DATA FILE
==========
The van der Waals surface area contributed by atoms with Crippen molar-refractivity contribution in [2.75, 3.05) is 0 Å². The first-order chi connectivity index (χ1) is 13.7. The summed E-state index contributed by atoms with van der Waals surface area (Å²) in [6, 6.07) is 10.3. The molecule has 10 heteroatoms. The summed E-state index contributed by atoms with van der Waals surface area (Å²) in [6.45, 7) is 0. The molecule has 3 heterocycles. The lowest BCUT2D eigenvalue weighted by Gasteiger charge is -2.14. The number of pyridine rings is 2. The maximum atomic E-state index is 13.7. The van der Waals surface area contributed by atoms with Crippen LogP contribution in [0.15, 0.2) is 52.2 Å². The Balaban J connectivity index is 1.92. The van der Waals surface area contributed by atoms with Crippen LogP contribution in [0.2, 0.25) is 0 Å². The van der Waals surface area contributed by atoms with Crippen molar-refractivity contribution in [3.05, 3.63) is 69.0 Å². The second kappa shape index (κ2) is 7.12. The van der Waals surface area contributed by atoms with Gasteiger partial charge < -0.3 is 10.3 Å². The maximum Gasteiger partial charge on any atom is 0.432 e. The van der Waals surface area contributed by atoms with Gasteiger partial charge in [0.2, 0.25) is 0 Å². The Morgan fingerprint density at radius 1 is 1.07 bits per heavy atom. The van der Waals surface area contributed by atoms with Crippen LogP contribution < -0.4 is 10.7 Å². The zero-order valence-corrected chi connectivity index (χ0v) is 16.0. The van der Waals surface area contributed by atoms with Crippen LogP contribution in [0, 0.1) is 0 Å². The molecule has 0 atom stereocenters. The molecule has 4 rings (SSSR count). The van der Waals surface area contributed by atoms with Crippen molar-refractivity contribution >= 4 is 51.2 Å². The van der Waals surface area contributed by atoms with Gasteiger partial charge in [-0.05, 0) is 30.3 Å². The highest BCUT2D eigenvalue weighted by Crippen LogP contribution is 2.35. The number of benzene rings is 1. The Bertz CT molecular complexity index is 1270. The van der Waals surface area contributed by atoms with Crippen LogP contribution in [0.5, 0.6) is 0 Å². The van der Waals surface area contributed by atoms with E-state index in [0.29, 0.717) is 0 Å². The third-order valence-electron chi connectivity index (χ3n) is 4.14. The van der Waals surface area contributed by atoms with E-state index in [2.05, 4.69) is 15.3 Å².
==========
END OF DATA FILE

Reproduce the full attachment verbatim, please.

The van der Waals surface area contributed by atoms with Crippen molar-refractivity contribution in [2.75, 3.05) is 0 Å². The first-order chi connectivity index (χ1) is 13.7. The summed E-state index contributed by atoms with van der Waals surface area (Å²) in [6, 6.07) is 10.3. The molecule has 10 heteroatoms. The summed E-state index contributed by atoms with van der Waals surface area (Å²) in [6.45, 7) is 0. The molecule has 3 heterocycles. The lowest BCUT2D eigenvalue weighted by Gasteiger charge is -2.14. The number of pyridine rings is 2. The maximum atomic E-state index is 13.7. The van der Waals surface area contributed by atoms with Crippen LogP contribution in [0.15, 0.2) is 52.2 Å². The Balaban J connectivity index is 1.92. The van der Waals surface area contributed by atoms with Crippen LogP contribution in [0.2, 0.25) is 0 Å². The van der Waals surface area contributed by atoms with Crippen molar-refractivity contribution in [3.05, 3.63) is 69.0 Å². The second kappa shape index (κ2) is 7.12. The van der Waals surface area contributed by atoms with Gasteiger partial charge < -0.3 is 10.3 Å². The maximum Gasteiger partial charge on any atom is 0.432 e. The van der Waals surface area contributed by atoms with Gasteiger partial charge in [0.2, 0.25) is 0 Å². The Morgan fingerprint density at radius 1 is 1.07 bits per heavy atom. The van der Waals surface area contributed by atoms with Crippen LogP contribution < -0.4 is 10.7 Å². The zero-order valence-corrected chi connectivity index (χ0v) is 16.0. The van der Waals surface area contributed by atoms with Crippen LogP contribution in [0, 0.1) is 0 Å². The molecule has 0 atom stereocenters. The molecule has 4 rings (SSSR count). The van der Waals surface area contributed by atoms with Crippen molar-refractivity contribution >= 4 is 51.2 Å². The van der Waals surface area contributed by atoms with Gasteiger partial charge in [-0.05, 0) is 30.3 Å². The highest BCUT2D eigenvalue weighted by Crippen LogP contribution is 2.35. The number of benzene rings is 1. The Bertz CT molecular complexity index is 1270. The van der Waals surface area contributed by atoms with Crippen LogP contribution in [0.5, 0.6) is 0 Å². The van der Waals surface area contributed by atoms with E-state index in [0.29, 0.717) is 0 Å². The third-order valence-electron chi connectivity index (χ3n) is 4.14. The van der Waals surface area contributed by atoms with E-state index in [2.05, 4.69) is 15.3 Å².